The high level of literacy among Kongo's elite also enabled the creation of an ever-present class of diplomats from Kongo that were active in Europe and south America, the earliest embassy was the abovementioned 1487 embassy to Lisbon under King Joao I's reign and it was led by a muKongo ambassador Joao da silva, this was followed by another led by Pedro da sousa, a cousin of King Afonso I in 1512, and several others sent during his reign including one in 1535 that was sent to Rome. In the early decades of the 16th century these embassies were often accompanied by a number of students who went to lisbon to study before the travel was discontinued after Afonso I established schools in Kongo, but a sufficient presence of baKongo merchants was maintained in Lisbon and a sizeable community of baKongo grew in the portuguese capital and was placed under the maniKongo's factor resident in the city, the first of whom was António Vieira, noble man from Kongo that had arrived in Lisbon during the 1520s and was deeply involved in the affairs of the Portuguese crown eventually serving as the ambassador for maniKongo Pedro I (r. 1542-1545) and marrying into the royal family to Margaryda da silva, who was the lady-in-waiting of Queen Catharina of Portugal, the latter of whom he was politically close particulary concerning Kongo's trade relations with Portugal with regards to the discovery and trade of copper from Kongo’s provinces21. He was succeeded by another Kongo noble, Jacome de fonseca in this capacity, who served under maniKongo Diogo (r. 1545-1561), and during Alvaro II (r. 1587-1614) the office was occupied by another Antonio Vieira (unrelated to the first) who was sent to the Vatican in 1595, Alvaro II later sent another Kongo ambassador António Manuel in 160422. This tradition of sending embassies to various european capitals continued in the 17th century, to include Brazil (in the cities of Bahia and Recife) and Holland where several maniKongos sent diplomats, including Garcia II (r. 1641-1660) in 1643. Most were reciprocated by the host countries that sent ambassadors to Mbanza Kongo as well, and they primarily dealt with trade and military alliances but were mostly about Kongo’s church which the maniKongos were hoping to centralize under their authority and away from the portuguese crown, this was an endeavor that Afonso I had failed with his first embassy to the vatican, as the portuguese crown kept the Kongo church under their patronage by appointing the clergy but Alvaro II, working through his abovementioned ambassador Antonio Vieira, managed to get Pope Clement VIII to erect São Salvador (Mbanza kongo) as an episcopal See, this was after Alvaro I's deliberate (but mostly superficial) transformation of the kingdom to a fully Christian state by changing the nobilities titulature such as (dukes, counts and marquisates) as well as changing Mbanza Kongo’s name to São Salvador (named after the cathedral of the Holy Savior which he had rebuilt and whose ruins still stand )23 Kongo’s diplomatic missions strengthened its position in relation to its christian peers in Europe and were especially necessary to counter Portugal's influence in west-central Africa (and saw Portugal vainly trying to frustrate Kongo’s embassies to the Vatican). Kongo’s international alliances also strengthened its position also in relation to its peers in west-central Africa like Ndongo, its nominal vassal, whose embassies to Portugal were impeded by Kongo, the latter of whose informats told Ndogo’s rulers that portuguese missionaries whom their embassies had requested wanted to seize their lands, it was within this context of Kongo's attempt to monopolise and diplomacy between west-central African states (esp Ndongo) and portugal that Afonso I wrote his often repeated letter of complaint to the portuguese king João III claiming portuguese merchants were undermining his central authority by trading directly with his vassals (like Ndongo) and were “seizing sons of nobles and vassals”; but since there were only about 50 resident Portuguese in Kongo, all of whom were confined to Mbanza Kongo and their actions highly visible, and since Afonso I was granted the monopoly on all trade between west-central Africa and portugal24, this complaint is better read within the context of Kongo's expansionism where Ndongo remained a nominal vassal to Kongo for several decades and was expected to conduct its foreign correspondence and trade directly through Kongo25. As we shall later cover, the maniKongos had the power to recover any illegally enslaved baKongo even if they had been taken to far off plantations in Brazil.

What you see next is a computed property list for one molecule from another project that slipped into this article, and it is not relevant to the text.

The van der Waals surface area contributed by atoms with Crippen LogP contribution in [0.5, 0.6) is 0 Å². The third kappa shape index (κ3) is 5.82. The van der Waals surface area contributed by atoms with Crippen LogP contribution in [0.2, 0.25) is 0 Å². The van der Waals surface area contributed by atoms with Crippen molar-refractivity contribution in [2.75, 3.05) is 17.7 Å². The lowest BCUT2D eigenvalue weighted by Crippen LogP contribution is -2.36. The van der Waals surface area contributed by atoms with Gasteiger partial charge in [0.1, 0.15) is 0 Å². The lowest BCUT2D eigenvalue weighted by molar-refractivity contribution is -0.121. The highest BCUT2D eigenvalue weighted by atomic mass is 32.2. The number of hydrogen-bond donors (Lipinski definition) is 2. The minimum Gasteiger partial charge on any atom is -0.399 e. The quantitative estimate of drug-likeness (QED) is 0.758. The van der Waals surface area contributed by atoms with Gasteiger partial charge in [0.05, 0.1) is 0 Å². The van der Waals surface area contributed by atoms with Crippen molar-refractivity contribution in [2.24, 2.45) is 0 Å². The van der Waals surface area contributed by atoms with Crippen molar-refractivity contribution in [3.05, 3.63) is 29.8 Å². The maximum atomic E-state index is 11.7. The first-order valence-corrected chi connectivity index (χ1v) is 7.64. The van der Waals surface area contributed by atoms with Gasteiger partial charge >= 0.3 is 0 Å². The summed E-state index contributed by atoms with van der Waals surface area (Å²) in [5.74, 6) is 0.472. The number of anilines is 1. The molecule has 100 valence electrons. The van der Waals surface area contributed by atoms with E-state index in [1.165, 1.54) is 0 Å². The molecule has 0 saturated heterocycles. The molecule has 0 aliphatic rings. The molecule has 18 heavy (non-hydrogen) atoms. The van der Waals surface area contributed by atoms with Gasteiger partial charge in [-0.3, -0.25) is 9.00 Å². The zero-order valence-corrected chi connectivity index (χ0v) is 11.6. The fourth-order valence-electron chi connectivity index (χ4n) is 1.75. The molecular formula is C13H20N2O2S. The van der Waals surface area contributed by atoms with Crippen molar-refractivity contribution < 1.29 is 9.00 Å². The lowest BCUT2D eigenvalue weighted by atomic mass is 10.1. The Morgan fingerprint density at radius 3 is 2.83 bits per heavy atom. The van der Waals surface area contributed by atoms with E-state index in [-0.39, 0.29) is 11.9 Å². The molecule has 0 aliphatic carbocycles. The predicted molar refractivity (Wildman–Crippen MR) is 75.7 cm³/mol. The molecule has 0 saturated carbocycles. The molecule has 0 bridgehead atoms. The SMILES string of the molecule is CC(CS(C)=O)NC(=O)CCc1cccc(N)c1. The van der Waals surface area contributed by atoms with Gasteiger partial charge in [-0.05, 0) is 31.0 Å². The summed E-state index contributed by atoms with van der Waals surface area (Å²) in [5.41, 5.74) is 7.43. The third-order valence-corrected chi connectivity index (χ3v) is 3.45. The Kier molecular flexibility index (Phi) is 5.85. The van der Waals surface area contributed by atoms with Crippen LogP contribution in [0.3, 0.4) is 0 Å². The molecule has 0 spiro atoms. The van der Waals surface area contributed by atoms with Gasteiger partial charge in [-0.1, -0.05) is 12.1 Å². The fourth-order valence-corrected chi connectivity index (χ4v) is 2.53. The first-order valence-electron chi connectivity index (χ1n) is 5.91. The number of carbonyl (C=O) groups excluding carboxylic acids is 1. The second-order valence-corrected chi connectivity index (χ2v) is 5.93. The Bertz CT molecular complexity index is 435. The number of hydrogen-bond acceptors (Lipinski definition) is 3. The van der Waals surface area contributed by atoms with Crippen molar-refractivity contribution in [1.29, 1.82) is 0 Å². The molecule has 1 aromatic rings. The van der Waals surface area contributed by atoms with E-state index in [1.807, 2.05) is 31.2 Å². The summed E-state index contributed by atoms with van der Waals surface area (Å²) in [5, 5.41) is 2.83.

Bust of António Manuel ne Vunda, 1629 at Santa Maria Maggiore Baptistery, Rome, Portrait of a Kongo Ambassadors to Recife (Brazil), ca. 1637-1644 by Albert Eeckhout at Jagiellonian Library, Poland. António is one of Kongo’s ambassadors mentioned above that was sent to Rome in 1609 by King Alvaro II, the ambassadors to Recife were sent during the period when Kongo allied with the Dutch